Researchers have found what they say is the only fossil ever discovered of a spider attacking prey caught in its web – and it dates back 100 million years.
The extraordinarily rare fossils are in a piece of amber that preserved this event in remarkable detail, an action that took place in the Hukawng Valley of Myanmar in the Early Cretaceous between 97-110 million years ago. Aside from showing the first and only fossil evidence of a spider attacking prey in its web, the piece of amber also contains the body of a male spider in the same web. This provides the oldest evidence of social behavior in spiders, which still exists in some species but is fairly rare. Most spiders have solitary, often cannibalistic lives, and males will not hesitate to attack immature species in the same web.
Spiders are ancient invertebrates that researchers believe date back some 200 million years, but the oldest fossil evidence ever found of a spider web is only about 130 million years old. An actual attack such as this between a spider and its prey caught in the web has never before been documented as a fossil, the researchers said.
The tree resin that forms amber is renowned for its ability to flow over insects, small plants and other life forms, preserving them in near perfection before it later turns into a semi-precious stone. It often gives scientists a look into the biology of the distant past. This spider, which may have been waiting patiently for hours to capture some prey, was smothered in resin just a split second before its attack.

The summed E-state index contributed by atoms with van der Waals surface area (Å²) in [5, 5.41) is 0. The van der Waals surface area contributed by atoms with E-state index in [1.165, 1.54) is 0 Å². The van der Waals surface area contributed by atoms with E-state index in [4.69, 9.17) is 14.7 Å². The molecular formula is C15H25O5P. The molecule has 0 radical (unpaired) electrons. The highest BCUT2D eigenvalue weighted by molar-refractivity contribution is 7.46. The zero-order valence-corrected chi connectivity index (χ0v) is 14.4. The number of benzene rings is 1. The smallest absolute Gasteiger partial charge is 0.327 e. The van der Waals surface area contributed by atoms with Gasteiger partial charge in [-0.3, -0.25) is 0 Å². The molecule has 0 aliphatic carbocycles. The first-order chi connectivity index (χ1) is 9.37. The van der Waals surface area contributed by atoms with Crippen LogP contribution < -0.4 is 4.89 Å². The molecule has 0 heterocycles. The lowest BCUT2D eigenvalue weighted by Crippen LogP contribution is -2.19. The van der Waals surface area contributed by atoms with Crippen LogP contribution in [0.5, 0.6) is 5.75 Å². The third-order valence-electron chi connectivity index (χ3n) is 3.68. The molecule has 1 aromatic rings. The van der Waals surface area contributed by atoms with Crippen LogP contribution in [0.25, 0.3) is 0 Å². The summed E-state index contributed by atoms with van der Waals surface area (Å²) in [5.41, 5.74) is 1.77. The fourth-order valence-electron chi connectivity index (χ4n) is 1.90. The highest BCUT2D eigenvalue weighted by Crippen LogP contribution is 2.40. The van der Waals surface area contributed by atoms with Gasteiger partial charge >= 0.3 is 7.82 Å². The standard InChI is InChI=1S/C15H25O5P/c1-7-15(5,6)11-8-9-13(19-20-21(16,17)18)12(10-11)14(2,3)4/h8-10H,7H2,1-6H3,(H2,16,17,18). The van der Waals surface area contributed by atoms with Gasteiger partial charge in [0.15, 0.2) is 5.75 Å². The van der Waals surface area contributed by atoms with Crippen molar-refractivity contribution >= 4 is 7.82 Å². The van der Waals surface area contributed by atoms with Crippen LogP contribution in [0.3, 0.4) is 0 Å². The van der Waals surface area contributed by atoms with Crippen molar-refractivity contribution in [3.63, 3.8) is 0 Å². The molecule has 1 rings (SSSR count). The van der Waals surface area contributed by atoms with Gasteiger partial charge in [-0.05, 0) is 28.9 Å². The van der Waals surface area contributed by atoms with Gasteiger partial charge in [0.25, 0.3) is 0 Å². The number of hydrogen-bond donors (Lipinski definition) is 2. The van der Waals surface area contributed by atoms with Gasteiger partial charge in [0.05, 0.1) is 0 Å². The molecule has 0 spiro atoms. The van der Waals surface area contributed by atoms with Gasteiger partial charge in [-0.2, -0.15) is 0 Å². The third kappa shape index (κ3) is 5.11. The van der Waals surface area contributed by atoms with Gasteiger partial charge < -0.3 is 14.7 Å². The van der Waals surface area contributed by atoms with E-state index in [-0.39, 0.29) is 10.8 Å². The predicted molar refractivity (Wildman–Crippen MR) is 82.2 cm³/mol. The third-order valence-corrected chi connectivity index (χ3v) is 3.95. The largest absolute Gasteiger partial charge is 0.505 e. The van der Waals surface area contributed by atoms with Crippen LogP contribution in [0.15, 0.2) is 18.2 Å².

The only fossil ever discovered that shows a spider attacking prey in its web. Preserved in amber, it's about 100 million years old. Photo: Oregon State University.
“This juvenile spider was going to make a meal out of a tiny parasitic wasp, but never quite got to it,” said George Poinar, Jr., a professor emeritus of zoology at Oregon State University and world expert on insects trapped in amber. “This was a male wasp that suddenly found itself trapped in a spider web. This was the wasp’s worst nightmare, and it never ended. The wasp was watching the spider just as it was about to be attacked, when tree resin flowed over and captured both of them.”
This type of wasp, Poinar said, belongs to a group that is known today to parasitize spider and insect eggs. In that context, the attack by the spider, an orb-weaver, might be considered payback.
Both the spider and the wasp belong to extinct genera and are described in the paper. At least 15 unbroken strands of spider silk run through the amber piece, and on some of these the wasp was ensnared.
Its large and probably terrified eyes now stare for eternity at its attacker, moving in for the kill.
Published in the journal Historical Biology.
- PHYSICAL SCIENCES
- EARTH SCIENCES
- LIFE SCIENCES
- SOCIAL SCIENCES
Subscribe to the newsletter
Stay in touch with the scientific world!
Know Science And Want To Write?
- Nobel Prize To Neutrino Oscillations
- What Is Fat For?
- Machine learning vs NRA, a Grand Challenge
- Lung Cancer Screening Programs Do Not Increase Rates Of Unnecessary Surgeries
- Inflammatory Response May Fan The Flame Of Dietary Fats' Role In Obesity-related Diseases
- Thank You Guido
- Environmental Activism Puts NYC At Risk Of Future Flooding During Hurricanes
- "Hello Luis,thanks for the note. Indeed the field of neutrino physics is acknowledged for the important..."
- "Hi Tommaso,Masatoshi Koshiba and Raymond Davis Jr. got already (for a half) the 2002 Nobel Prize..."
- "You completely skipped the exercise of starting with the multiplication group with 6 elements and..."
- "I hope you are right. I have seen the way many people think by teaching basic science. ..."
- "Real science is much more complicated. Here's the scoop:In order to have autoimmune disease, there..."
- Peeking into our galaxy's stellar nursery
- Dengue epidemics and strong El Nino season
- Ancient alga knew how to survive on land before it left water & evolved into first plant
- Stress in adolescence prepares rats for future challenges
- Testosterone levels improve in obese men following sleeve gastrectomy weight-loss operation